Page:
Parker Cleaveland

by


    WRITTEN ON REVISITING BRUNSWICK IN THE SUMMER OF 1875

    Among the many lives that I have known,
        None I remember more serene and sweet,
        More rounded in itself and more complete,
        Than his, who lies beneath this funeral stone.
    These pines, that murmur in low monotone,
        These walks frequented by scholastic feet,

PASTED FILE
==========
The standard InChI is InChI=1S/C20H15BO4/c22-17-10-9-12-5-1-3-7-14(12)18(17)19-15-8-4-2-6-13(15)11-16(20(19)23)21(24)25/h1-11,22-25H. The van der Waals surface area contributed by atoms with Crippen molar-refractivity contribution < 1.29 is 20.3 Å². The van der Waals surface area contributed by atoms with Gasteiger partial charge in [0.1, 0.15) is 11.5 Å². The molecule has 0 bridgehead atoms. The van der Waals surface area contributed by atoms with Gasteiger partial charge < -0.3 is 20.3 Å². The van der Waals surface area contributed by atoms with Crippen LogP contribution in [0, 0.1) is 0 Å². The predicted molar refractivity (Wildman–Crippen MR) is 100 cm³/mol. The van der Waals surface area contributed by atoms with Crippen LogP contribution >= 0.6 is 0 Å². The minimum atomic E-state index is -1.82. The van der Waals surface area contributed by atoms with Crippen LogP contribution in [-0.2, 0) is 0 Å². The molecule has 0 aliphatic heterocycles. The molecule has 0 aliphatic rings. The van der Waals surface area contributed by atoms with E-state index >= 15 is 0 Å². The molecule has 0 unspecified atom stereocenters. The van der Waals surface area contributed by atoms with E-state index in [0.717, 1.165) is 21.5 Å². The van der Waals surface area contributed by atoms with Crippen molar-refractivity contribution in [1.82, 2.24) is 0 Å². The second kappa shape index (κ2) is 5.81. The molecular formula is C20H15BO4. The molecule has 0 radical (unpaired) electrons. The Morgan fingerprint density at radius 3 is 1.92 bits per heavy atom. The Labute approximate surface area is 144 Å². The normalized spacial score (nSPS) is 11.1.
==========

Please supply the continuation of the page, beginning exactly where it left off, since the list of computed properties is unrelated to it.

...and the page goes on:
Were all his world; but in this calm retreat
        For him the Teacher's chair became a throne.
    With fond affection memory loves to dwell
        On the old days, when his example made
        A pastime of the toil of tongue and pen;
    And now, amid the groves he loved so well
     That naught could lure him from their grateful shade,
     He sleeps, but wakes elsewhere, for God hath said, Amen!

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